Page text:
U.S. Sen. Harry Reid is retiring at the end of his term, but it is difficult to tell from his role in innumerable issues inside and outside his home state.
Last week Reid sat down with reporters in Reno amid various pressures weighing on him.
Two days before the gathering with reporters, conservative protesters had picketed Reid’s Las Vegas office to object to the Iran agreement, and the Hill, a Capitol Hill newspaper, had reported on discontent with Reid in the Democratic Party over his failing to endorse the agreement. “It’s mystifying why Leader Reid hasn’t come out in support of the Iran deal, when rejecting it would set us on a path to war,” Charles Chamberlain, director of a liberal PAC founded by Howard Dean, told the Hill. The newspaper also quoted a Reid aide saying the senator “doesn’t want to put pressure on colleagues,” an unusual approach to congressional leadership.
Reid told the newspaper, “I finished reading the document, a hundred and some-odd pages. But the one thing I need to do—I have people I need to meet with. I need to meet with people who have been very good to me over the years.” One of those people was identified as right wing billionaire Las Vegan Sheldon Adelson.
At the meeting with reporters, Reid identified another of them—Atlantis casino hotel owner John Farahi. Adelson and Farahi are both outspoken advocates of Israel’s political stances. His plans to discuss the issue with them led to headlines like this one in the Jewish Voice: “Will Billionaire Adelson Persuade Sen. Reid to Oppose Iran Deal?”
Reid also defended his New York Democratic colleague Charles Schumer from charges of disloyalty to President Obama after Schumer said he would vote against the Iran agreement. Reid has endorsed Schumer to be his successor as Democratic floor leader over the objections of the liberal blogosphere. The New Yorker reported that on Aug. 6, the day of Schumer’s Iran announcement, the White House asked Reid to announce his support to counter the impact of Schumer. Reid refused. He finally came out in favor of the agreement on Aug. 23.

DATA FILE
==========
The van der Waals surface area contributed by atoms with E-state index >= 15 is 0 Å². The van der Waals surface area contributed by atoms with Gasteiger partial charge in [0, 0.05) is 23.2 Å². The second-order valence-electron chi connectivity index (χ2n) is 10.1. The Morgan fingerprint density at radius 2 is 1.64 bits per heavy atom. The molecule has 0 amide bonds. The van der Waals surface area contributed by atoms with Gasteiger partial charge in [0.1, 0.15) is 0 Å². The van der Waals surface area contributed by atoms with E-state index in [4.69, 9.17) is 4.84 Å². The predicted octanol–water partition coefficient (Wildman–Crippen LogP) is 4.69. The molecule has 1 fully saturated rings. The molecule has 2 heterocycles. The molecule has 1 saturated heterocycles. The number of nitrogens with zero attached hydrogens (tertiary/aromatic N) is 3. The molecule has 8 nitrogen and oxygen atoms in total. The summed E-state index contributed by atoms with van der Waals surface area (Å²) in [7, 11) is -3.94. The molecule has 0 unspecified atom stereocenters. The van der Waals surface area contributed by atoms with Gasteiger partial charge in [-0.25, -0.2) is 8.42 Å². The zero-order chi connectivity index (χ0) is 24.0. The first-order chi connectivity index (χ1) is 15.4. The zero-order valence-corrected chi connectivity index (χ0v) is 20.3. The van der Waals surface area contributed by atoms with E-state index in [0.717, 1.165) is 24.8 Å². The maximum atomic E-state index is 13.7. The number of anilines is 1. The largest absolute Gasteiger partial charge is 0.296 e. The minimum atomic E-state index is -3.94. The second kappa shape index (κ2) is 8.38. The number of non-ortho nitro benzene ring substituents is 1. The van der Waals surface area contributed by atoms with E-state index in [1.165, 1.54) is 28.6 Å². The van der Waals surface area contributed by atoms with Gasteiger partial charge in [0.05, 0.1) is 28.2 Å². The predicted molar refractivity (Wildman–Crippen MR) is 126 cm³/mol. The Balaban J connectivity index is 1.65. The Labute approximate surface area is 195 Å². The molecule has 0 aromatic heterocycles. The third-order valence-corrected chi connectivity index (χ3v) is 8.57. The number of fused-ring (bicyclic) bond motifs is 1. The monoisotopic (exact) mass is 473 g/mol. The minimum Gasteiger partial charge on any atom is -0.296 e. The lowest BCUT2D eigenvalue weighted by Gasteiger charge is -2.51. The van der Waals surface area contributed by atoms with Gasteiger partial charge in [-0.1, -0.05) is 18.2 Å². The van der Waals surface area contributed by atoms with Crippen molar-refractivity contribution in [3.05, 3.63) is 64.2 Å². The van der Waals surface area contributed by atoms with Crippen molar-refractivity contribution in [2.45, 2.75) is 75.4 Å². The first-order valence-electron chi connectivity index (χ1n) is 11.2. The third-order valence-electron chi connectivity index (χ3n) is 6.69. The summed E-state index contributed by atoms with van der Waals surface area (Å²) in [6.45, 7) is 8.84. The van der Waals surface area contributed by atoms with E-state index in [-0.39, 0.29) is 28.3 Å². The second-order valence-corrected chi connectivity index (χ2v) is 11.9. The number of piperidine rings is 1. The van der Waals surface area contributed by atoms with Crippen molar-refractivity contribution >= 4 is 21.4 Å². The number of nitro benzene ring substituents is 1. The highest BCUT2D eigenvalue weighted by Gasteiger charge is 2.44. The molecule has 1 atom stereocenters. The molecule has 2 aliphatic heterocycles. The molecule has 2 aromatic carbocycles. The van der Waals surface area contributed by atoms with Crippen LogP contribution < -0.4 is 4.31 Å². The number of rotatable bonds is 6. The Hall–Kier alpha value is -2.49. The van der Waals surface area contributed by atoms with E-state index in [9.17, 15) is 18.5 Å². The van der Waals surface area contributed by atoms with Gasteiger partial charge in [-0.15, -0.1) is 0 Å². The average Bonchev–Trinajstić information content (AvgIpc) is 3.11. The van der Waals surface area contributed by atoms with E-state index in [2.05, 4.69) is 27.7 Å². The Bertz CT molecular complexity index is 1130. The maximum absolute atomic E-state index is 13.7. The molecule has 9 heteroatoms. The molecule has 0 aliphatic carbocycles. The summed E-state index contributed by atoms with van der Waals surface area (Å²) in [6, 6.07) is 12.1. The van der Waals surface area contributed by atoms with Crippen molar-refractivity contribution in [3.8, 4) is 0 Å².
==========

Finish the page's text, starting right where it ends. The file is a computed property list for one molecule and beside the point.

When told that the National Republican Senatorial Committee had put out a statement accusing Democrat Catherine Cortez Masto (without citing any evidence) of waiting on Reid before she takes a position on the Iran pact, Reid offered little more than a shrug, saying it didn’t matter since she has no vote on the agreement. Cortez Masto is running to replace Reid in the Senate, with his endorsement. Republican candidate Joe Heck has been critical of the agreement.
While Reid stayed silent on Iran, Obama piled up chits to Reid. In recent weeks, the president has designated a Reid-requested national monument and spoke this week at a Reid-sponsored energy meeting in Las Vegas the same day that he raised money for Cortez Masto.
When Reid finally came out for the Iran pact, he said, “A nuclear-armed Iran would pose the gravest imaginable threat to Israel. If America walks away from this agreement and loses the support of our allies in the sanctions regime, Iran could have enough fissile material to make a nuclear bomb in a matter of months. Iranian leaders have regularly stated that they intend to wipe Israel off the map, and I believe those threats should be taken with the utmost seriousness. This agreement is the best way to prevent Iran’s leaders from obtaining the nuclear weapons that would empower them to follow through on their threats to Israel. I have come to this decision through a rigorous process of study and review.”